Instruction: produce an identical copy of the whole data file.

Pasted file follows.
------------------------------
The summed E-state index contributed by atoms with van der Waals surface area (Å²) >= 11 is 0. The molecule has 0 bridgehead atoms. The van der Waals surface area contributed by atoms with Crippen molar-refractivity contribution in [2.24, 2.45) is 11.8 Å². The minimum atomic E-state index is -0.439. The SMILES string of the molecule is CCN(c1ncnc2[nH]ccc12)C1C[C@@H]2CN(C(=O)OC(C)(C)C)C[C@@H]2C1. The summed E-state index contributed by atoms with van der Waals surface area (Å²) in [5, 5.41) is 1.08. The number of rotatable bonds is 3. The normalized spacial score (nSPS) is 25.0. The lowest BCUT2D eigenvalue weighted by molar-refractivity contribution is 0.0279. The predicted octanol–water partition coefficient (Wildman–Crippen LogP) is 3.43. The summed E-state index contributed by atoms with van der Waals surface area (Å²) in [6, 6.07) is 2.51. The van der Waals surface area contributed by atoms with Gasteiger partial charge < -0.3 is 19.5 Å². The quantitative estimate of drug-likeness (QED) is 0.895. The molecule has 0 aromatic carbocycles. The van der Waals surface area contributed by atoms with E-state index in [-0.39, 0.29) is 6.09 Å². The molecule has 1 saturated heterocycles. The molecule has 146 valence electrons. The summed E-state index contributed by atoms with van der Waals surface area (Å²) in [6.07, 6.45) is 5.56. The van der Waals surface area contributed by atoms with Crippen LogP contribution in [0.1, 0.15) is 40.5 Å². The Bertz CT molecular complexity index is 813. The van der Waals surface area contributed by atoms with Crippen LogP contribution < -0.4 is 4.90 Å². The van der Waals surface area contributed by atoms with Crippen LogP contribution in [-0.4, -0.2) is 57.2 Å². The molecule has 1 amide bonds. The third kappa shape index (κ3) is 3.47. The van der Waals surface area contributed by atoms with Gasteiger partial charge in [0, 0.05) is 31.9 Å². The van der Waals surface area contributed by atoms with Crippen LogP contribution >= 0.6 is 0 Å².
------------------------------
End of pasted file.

The summed E-state index contributed by atoms with van der Waals surface area (Å²) >= 11 is 0. The molecule has 0 bridgehead atoms. The van der Waals surface area contributed by atoms with Crippen molar-refractivity contribution in [2.24, 2.45) is 11.8 Å². The minimum atomic E-state index is -0.439. The SMILES string of the molecule is CCN(c1ncnc2[nH]ccc12)C1C[C@@H]2CN(C(=O)OC(C)(C)C)C[C@@H]2C1. The summed E-state index contributed by atoms with van der Waals surface area (Å²) in [5, 5.41) is 1.08. The number of rotatable bonds is 3. The normalized spacial score (nSPS) is 25.0. The lowest BCUT2D eigenvalue weighted by molar-refractivity contribution is 0.0279. The predicted octanol–water partition coefficient (Wildman–Crippen LogP) is 3.43. The summed E-state index contributed by atoms with van der Waals surface area (Å²) in [6, 6.07) is 2.51. The van der Waals surface area contributed by atoms with Gasteiger partial charge < -0.3 is 19.5 Å². The quantitative estimate of drug-likeness (QED) is 0.895. The molecule has 0 aromatic carbocycles. The van der Waals surface area contributed by atoms with E-state index in [-0.39, 0.29) is 6.09 Å². The molecule has 1 saturated heterocycles. The molecule has 146 valence electrons. The summed E-state index contributed by atoms with van der Waals surface area (Å²) in [6.07, 6.45) is 5.56. The van der Waals surface area contributed by atoms with Crippen LogP contribution in [0.1, 0.15) is 40.5 Å². The Bertz CT molecular complexity index is 813. The van der Waals surface area contributed by atoms with Crippen LogP contribution < -0.4 is 4.90 Å². The van der Waals surface area contributed by atoms with Crippen LogP contribution in [-0.4, -0.2) is 57.2 Å². The molecule has 1 amide bonds. The third kappa shape index (κ3) is 3.47. The van der Waals surface area contributed by atoms with Gasteiger partial charge in [0, 0.05) is 31.9 Å². The van der Waals surface area contributed by atoms with Crippen LogP contribution >= 0.6 is 0 Å².